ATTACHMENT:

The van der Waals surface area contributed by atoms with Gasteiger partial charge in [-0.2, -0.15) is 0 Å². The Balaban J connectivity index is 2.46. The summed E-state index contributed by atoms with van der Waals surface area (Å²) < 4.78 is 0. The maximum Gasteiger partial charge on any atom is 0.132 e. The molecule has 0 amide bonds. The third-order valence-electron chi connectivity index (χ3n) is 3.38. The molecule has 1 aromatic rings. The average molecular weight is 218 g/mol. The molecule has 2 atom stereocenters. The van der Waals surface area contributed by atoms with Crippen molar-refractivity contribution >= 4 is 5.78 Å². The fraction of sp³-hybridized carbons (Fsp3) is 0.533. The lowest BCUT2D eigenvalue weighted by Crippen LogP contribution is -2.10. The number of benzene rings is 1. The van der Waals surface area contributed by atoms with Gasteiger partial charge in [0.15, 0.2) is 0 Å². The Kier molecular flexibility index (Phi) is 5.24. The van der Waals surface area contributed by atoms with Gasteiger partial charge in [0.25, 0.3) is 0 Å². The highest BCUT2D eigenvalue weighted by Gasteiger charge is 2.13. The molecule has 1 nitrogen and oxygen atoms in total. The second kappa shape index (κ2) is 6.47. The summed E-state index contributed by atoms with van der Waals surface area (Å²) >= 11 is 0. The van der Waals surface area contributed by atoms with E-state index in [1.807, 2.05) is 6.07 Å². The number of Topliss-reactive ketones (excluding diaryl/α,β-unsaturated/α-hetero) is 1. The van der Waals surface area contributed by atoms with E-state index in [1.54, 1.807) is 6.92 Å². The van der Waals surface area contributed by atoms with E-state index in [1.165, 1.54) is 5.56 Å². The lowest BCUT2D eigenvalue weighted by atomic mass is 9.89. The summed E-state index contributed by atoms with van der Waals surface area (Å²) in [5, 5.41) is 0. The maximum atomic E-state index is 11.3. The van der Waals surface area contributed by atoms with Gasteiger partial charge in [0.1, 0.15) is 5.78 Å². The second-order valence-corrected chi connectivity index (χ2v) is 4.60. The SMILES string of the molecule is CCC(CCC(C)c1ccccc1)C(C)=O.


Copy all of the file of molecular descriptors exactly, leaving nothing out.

The van der Waals surface area contributed by atoms with Gasteiger partial charge in [-0.2, -0.15) is 0 Å². The Balaban J connectivity index is 2.46. The summed E-state index contributed by atoms with van der Waals surface area (Å²) < 4.78 is 0. The maximum Gasteiger partial charge on any atom is 0.132 e. The molecule has 0 amide bonds. The third-order valence-electron chi connectivity index (χ3n) is 3.38. The molecule has 1 aromatic rings. The average molecular weight is 218 g/mol. The molecule has 2 atom stereocenters. The van der Waals surface area contributed by atoms with Crippen molar-refractivity contribution >= 4 is 5.78 Å². The fraction of sp³-hybridized carbons (Fsp3) is 0.533. The lowest BCUT2D eigenvalue weighted by Crippen LogP contribution is -2.10. The number of benzene rings is 1. The van der Waals surface area contributed by atoms with Gasteiger partial charge in [0.15, 0.2) is 0 Å². The Kier molecular flexibility index (Phi) is 5.24. The van der Waals surface area contributed by atoms with Gasteiger partial charge in [0.25, 0.3) is 0 Å². The highest BCUT2D eigenvalue weighted by Gasteiger charge is 2.13. The molecule has 1 nitrogen and oxygen atoms in total. The second kappa shape index (κ2) is 6.47. The summed E-state index contributed by atoms with van der Waals surface area (Å²) >= 11 is 0. The van der Waals surface area contributed by atoms with E-state index in [1.807, 2.05) is 6.07 Å². The number of Topliss-reactive ketones (excluding diaryl/α,β-unsaturated/α-hetero) is 1. The van der Waals surface area contributed by atoms with E-state index in [1.54, 1.807) is 6.92 Å². The van der Waals surface area contributed by atoms with E-state index in [1.165, 1.54) is 5.56 Å². The lowest BCUT2D eigenvalue weighted by atomic mass is 9.89. The summed E-state index contributed by atoms with van der Waals surface area (Å²) in [5, 5.41) is 0. The maximum atomic E-state index is 11.3. The van der Waals surface area contributed by atoms with Gasteiger partial charge in [0.1, 0.15) is 5.78 Å². The second-order valence-corrected chi connectivity index (χ2v) is 4.60. The SMILES string of the molecule is CCC(CCC(C)c1ccccc1)C(C)=O.